Bank of Sudan issued a report illustrating the economic and fiscal performance for the second quarter of the current year that showed the failure of economic policies, adopted by the government at the start of the year, at achieving their goals. The report also revealed that curtailment of liquidity policy applied by the government last March had reverse effects over the economy and only exacerbated problems it was intended to solve.
The aforementioned policy was employed- according to the government- with the aim of controlling the exchange rate in the parallel market, absorbing money supply circulating out of the banking system and lowering inflation.
The report, which was released last week and obtained by Altaghyeer, also pointed out that money supply circulating in and out of banks surged from 77. 5 billion SDG in last March to 86 billion SDG in last July with an 8.5 billion increase. Instead of the intended reduction, the report also showed an increase in money supply circulating in public, as it was 75 billion SDG last March and soured to 82 billion in the last three months.
Economy professor at University of Khartoum Mohamed Aljak Ahmed criticized the liquidity curtailment policy and clarified that it heavily impacted the most vulnerable groups as he went on to say “the government always opts for costly solutions that burdens the ordinary citizen”. Additionally, Aljak described the economy as “on the brink of collapsing”.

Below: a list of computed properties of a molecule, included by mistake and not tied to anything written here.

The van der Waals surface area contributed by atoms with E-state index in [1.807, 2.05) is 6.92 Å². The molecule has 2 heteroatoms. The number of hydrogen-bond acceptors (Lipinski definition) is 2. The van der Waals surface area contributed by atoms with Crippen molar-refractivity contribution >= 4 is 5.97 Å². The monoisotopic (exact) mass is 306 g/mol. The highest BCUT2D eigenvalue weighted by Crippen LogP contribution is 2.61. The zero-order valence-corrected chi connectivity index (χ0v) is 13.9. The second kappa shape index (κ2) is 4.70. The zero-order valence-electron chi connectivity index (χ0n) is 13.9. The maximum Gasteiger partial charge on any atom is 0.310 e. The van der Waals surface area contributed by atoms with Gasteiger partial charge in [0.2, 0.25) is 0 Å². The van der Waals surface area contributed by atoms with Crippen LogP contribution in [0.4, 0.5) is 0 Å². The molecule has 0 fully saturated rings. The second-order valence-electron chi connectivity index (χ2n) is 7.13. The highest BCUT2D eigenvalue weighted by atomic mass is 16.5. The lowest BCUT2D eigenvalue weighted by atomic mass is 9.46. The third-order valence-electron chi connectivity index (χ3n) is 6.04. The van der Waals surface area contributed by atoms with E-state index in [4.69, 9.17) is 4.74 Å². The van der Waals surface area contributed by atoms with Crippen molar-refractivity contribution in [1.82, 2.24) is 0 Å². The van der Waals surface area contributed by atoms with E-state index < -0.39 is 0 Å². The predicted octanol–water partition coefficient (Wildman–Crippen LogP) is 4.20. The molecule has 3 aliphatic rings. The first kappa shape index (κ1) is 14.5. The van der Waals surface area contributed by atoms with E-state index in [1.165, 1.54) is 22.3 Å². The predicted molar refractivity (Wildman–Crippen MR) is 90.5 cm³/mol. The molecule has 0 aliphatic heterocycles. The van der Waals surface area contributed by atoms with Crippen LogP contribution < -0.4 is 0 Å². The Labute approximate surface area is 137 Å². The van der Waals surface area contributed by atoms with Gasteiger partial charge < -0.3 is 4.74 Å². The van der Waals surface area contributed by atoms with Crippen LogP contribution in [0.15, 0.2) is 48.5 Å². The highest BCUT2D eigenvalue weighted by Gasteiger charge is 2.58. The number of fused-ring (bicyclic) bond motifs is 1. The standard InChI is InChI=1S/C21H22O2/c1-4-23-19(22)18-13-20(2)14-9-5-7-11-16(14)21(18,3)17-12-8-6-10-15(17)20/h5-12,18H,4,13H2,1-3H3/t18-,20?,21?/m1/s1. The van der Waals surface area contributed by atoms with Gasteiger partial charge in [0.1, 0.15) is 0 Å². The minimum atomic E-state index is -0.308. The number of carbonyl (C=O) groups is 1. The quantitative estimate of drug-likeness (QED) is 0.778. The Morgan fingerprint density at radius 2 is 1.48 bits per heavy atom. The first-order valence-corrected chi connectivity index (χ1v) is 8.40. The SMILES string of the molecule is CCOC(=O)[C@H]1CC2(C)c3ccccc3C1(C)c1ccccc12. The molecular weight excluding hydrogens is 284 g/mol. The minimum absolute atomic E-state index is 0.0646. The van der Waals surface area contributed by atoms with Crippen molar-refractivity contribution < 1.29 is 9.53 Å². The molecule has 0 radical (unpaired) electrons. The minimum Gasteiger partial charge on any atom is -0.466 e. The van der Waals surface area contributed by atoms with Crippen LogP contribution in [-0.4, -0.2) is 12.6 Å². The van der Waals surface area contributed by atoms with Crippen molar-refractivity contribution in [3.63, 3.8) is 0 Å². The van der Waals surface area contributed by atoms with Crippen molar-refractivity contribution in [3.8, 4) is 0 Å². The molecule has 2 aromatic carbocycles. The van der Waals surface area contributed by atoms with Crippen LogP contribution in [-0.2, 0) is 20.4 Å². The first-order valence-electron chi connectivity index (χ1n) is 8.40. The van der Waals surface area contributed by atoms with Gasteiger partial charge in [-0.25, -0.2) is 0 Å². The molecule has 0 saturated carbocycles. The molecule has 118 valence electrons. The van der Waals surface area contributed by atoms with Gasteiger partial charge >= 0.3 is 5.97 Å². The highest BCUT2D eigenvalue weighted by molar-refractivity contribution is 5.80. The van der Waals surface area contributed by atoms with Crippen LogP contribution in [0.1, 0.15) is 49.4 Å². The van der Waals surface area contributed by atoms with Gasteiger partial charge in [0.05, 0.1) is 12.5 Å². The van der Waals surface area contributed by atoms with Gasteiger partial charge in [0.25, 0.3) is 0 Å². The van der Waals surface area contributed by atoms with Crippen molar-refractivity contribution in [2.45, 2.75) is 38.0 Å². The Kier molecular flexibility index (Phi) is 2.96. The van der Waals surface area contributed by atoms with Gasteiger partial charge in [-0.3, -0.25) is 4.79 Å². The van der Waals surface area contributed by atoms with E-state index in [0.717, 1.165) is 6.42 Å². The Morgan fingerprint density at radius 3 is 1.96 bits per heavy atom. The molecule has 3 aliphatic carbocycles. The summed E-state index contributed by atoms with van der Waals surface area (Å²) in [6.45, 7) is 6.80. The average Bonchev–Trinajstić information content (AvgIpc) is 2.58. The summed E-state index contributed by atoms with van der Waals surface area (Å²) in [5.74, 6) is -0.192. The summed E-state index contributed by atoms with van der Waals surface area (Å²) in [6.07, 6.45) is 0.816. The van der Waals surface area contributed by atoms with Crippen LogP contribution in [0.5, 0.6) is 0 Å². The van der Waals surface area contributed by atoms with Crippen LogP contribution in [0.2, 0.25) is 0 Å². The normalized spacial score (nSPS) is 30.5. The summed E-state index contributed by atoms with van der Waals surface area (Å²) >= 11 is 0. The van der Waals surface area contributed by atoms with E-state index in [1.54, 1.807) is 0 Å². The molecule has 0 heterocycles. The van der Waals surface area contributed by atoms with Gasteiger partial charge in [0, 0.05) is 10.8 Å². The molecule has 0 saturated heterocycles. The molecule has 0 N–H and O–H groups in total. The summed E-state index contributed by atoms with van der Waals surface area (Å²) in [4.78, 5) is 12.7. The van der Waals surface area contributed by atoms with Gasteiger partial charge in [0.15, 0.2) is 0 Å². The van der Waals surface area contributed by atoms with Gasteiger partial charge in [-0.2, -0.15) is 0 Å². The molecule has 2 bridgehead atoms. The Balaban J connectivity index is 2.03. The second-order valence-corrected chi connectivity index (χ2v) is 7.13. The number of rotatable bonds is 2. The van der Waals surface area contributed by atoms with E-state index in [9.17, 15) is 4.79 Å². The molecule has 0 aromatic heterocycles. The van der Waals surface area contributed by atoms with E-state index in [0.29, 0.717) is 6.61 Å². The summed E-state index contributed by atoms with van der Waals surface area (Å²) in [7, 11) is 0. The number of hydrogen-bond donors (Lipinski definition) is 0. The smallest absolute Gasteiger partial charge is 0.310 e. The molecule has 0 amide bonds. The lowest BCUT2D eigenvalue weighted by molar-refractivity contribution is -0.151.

The report also outlined the serious imbalance exposed by comparing cash circulating in public, and within the banking system (3.9 billion SDG), with that circulating outside the banking system, which reached up to 82 billion SDG by the end of last June.
Thousands of clients are currently suffering in their dealings with Sudanese banks as they were denied access to their cash deposits under the guise of lack of liquidity since last March, and banks went on to set a maximum withdrawal limit not exceeding 2000 SDG per client.
This measure led to the reluctance of clients depositing their savings as they fear they wouldn’t be able to retrieve them if they need to. These conditions created a sense of undermined confidence in Sudanese banks.
In the meantime inflation spiraled from 55.60% in March to 66.80% in July along with an increase in the exchange rate for the US dollar from 38 SDG/ $USD 1 to 41 SDG/ $USD 1.
Commercial banks tend to blame the current situation on the Central Bank as a manager of one of Faisal Islamic Bank’s branches told Altaghyeer , on the condition of anonymity, saying “ we didn’t receive a single pound from Bank of Sudan in three days, and we depend on cash deposits by clients, our bank representative would go to Bank of Sudan for three days and come back without a single penny”.
One of the most important observations in the report is the increase of money supply from 65 billion SDG in December 2017 to 86 billion SDG in July 2018, which is a 21 billion SDG increase in six months. According to economy expert Taha Hussien, who spoke to Altaghyeer, this increase is attributed to a number of reasons, among them is the government resorting to printing money in order to challenge the economic malaise and also Bank of Sudan’s step of printing money to purchase gold from companies and miners.